in a slightly different manner than
. In particular, we have
is a set of blocks. This indicates that the block B
can be partitioned in many sets, contrary to the situation with action blocks where B
could be split in at most three blocks. The situation is depicted in Figure 2
at the right. The five-tuple that
returns has the following components:
The above is obtained by traversing through all incoming probabilistic transitions in
. Whenever there is a state u
in a block B
, one of the following cases applies:
If B is not in yet, it is added now. The variable in state u is set to p, and u is (temporarily) moved from B to .
If B is already in , then the probability p is added to of state u.
After the traversal of all incoming probabilistic transitions into , the variable of u contains , i.e., the probability to reach from the state u.
Those states that are left in B
form the set
. We know the number of states in
by keeping track how many states were moved to
. Next, the states temporarily stored in
must be distributed over
. First, all states with
are moved into some set M
contains exactly the states with
. Then, the states in M
are sorted on their value for
such that it is easy to move all states with the same
into separate sets in
. In Figure 2
, at the right, the set
consists of three sets, corresponding to the probabilities
. Note that all processing steps mentioned require time proportional to the number of incoming probabilistic transitions in
, except for the time to sort. In the complexity analysis below, it is explained that the cumulative sorting time is bounded by
By traversing the sets of states in and once more, we can determine which set among , , and the set of sets contains the largest number of probabilistic states. This set is reported in .
In Lines 14 and 19 of Algorithm 2, a block is moved out of the existing block B. By the marking procedure, either or , the states involved are already put in separate lists and are moved in constant time to the new block B’.
Blocks contain lists of incoming transitions. When moving the states to a new block, the incoming transitions are moved by traversing the incoming transitions of each moved state, removing them from the list of incoming transitions of the old block and inserting them in the same list for the new block. There is a complication, namely that incoming action transitions must be grouped by action labels. This is done separately for the transitions moved to
as explained in Section 4.1
and this is linear in the number of transitions being moved. When removing incoming action transitions from the old block B
, the ordering of the transitions is maintained. Thus, the grouping of incoming action transitions into B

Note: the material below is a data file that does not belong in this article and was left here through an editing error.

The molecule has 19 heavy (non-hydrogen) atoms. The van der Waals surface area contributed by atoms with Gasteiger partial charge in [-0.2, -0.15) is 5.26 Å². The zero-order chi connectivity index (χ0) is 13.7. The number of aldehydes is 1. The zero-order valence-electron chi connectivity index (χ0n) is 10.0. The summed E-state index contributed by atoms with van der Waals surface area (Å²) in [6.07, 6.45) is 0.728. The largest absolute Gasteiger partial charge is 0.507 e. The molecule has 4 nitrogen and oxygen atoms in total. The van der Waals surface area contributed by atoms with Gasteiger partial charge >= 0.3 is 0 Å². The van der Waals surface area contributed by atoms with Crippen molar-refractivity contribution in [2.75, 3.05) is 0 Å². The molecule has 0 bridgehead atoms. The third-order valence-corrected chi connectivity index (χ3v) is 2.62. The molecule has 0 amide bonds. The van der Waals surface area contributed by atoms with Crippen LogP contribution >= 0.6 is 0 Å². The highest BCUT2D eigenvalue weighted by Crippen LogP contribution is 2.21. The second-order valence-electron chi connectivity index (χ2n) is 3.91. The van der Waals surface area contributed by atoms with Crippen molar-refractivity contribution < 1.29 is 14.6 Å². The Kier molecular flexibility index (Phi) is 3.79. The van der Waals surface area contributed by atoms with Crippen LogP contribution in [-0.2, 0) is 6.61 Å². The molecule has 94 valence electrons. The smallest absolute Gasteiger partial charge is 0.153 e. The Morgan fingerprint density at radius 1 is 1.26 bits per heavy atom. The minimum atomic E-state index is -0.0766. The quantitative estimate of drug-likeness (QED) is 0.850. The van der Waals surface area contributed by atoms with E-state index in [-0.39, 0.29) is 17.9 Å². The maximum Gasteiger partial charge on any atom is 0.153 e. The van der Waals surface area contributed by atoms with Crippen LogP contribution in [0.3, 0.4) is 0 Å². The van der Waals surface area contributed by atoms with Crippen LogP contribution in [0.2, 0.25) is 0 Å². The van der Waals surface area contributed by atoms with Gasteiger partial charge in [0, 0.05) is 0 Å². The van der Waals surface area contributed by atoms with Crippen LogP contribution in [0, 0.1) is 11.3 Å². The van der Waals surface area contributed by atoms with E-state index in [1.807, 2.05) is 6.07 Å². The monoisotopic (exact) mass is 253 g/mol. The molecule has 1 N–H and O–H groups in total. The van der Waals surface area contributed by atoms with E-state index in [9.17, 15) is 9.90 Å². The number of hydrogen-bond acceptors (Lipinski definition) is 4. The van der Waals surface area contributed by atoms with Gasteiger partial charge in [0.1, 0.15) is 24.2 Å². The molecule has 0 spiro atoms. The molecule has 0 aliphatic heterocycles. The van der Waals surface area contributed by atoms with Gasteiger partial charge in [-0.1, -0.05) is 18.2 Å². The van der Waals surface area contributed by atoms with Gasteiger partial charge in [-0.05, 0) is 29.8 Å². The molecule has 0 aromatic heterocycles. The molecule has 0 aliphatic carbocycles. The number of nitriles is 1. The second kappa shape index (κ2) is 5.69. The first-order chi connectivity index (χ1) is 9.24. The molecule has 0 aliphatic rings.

remains intact without requiring extra work.
When moving action states to a new block we also need to adapt the variable for each action transition with state . Observe that this only needs to be done if there are some a-transitions to and some to , which means that . In that case for state s is larger than 0.
This is accomplished by traversing all incoming transitions into one extra time. If for s is larger than 0 we need to replace the for this transition by the value of of s. For all non-visited transitions where , the value of must be set to of s.
This is where we use that
is actually referred to by the pointer
(see Figure 3
). When traversing the first transition of the form
is larger than 0, a new entry in the array containing the variables
is constructed containing the value
and the auxiliary variable
is used to point to this entry. At the same time, the value in old entry in this array for
is replaced by the value
of state s
. In this way, the values of
of all transitions labelled with a
are updated in constant time, i.e., without visiting the transitions that are not moved. For all transitions
, the variable
is made to refer the new entry in the array.
4.6. Complexity Analysis
The complexity of the algorithm is determined below. Recall that and are the number of action states and probabilistic states, respectively, while is the number of action transitions and is the cumulative size of the supports of the distributions.
The total time complexity of the algorithm is and the space complexity is .
In Algorithm 2, the cost of each computation step is indicated. The initialisation of the algorithm at Lines 2–5 is linear in
. At Line 3, calculating
can be done by iteratively splitting S
using the outgoing transitions grouped per action label. This is linear in the number of action transitions. At Line 4, grouping the incoming transitions per action is also linear as argued in Section 4.1
The while loop at Line 6 is executed for each where . As becomes a constellation itself, each state can only be part of this splitting step times and times, respectively. The steps in Lines 10–13 and Lines 16–18 require steps proportional to the number of incoming action transitions and probabilistic transitions, respectively, in , apart from a sorting penalty which we treat separately below. The cumulative complexity of this part is therefore .